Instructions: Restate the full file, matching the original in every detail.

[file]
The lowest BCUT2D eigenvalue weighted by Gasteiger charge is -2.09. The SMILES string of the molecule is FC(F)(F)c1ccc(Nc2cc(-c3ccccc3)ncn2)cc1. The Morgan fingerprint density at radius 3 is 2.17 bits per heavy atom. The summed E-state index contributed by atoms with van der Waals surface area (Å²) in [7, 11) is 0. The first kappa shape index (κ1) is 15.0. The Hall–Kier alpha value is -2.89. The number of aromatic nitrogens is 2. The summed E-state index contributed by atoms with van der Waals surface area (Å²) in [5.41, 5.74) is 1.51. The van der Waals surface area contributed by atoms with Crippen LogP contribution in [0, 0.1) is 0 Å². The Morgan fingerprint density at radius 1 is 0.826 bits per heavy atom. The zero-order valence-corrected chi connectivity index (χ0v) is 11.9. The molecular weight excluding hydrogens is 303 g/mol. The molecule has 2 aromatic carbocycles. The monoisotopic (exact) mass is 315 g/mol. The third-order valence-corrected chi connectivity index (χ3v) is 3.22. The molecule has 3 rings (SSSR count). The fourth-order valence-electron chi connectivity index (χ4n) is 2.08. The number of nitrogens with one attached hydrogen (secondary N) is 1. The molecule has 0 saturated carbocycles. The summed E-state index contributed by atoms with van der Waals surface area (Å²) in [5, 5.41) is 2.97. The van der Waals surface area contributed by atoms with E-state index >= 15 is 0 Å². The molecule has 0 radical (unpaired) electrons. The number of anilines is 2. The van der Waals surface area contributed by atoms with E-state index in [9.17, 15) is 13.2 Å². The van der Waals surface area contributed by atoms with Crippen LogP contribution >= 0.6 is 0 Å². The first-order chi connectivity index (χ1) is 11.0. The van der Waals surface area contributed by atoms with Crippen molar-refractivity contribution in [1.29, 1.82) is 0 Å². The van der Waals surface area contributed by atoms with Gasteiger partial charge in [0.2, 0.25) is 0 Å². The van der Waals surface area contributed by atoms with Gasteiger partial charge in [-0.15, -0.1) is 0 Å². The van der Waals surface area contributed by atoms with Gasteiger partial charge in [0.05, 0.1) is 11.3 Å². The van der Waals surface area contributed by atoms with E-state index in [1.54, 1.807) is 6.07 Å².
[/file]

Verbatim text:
The lowest BCUT2D eigenvalue weighted by Gasteiger charge is -2.09. The SMILES string of the molecule is FC(F)(F)c1ccc(Nc2cc(-c3ccccc3)ncn2)cc1. The Morgan fingerprint density at radius 3 is 2.17 bits per heavy atom. The summed E-state index contributed by atoms with van der Waals surface area (Å²) in [7, 11) is 0. The first kappa shape index (κ1) is 15.0. The Hall–Kier alpha value is -2.89. The number of aromatic nitrogens is 2. The summed E-state index contributed by atoms with van der Waals surface area (Å²) in [5.41, 5.74) is 1.51. The van der Waals surface area contributed by atoms with Crippen LogP contribution in [0, 0.1) is 0 Å². The Morgan fingerprint density at radius 1 is 0.826 bits per heavy atom. The zero-order valence-corrected chi connectivity index (χ0v) is 11.9. The molecular weight excluding hydrogens is 303 g/mol. The molecule has 2 aromatic carbocycles. The monoisotopic (exact) mass is 315 g/mol. The third-order valence-corrected chi connectivity index (χ3v) is 3.22. The molecule has 3 rings (SSSR count). The fourth-order valence-electron chi connectivity index (χ4n) is 2.08. The number of nitrogens with one attached hydrogen (secondary N) is 1. The molecule has 0 saturated carbocycles. The summed E-state index contributed by atoms with van der Waals surface area (Å²) in [5, 5.41) is 2.97. The van der Waals surface area contributed by atoms with E-state index >= 15 is 0 Å². The molecule has 0 radical (unpaired) electrons. The number of anilines is 2. The van der Waals surface area contributed by atoms with E-state index in [9.17, 15) is 13.2 Å². The van der Waals surface area contributed by atoms with Crippen LogP contribution >= 0.6 is 0 Å². The first-order chi connectivity index (χ1) is 11.0. The van der Waals surface area contributed by atoms with Crippen molar-refractivity contribution in [1.29, 1.82) is 0 Å². The van der Waals surface area contributed by atoms with Gasteiger partial charge in [0.2, 0.25) is 0 Å². The van der Waals surface area contributed by atoms with Gasteiger partial charge in [-0.15, -0.1) is 0 Å². The van der Waals surface area contributed by atoms with Gasteiger partial charge in [0.05, 0.1) is 11.3 Å². The van der Waals surface area contributed by atoms with E-state index in [1.54, 1.807) is 6.07 Å².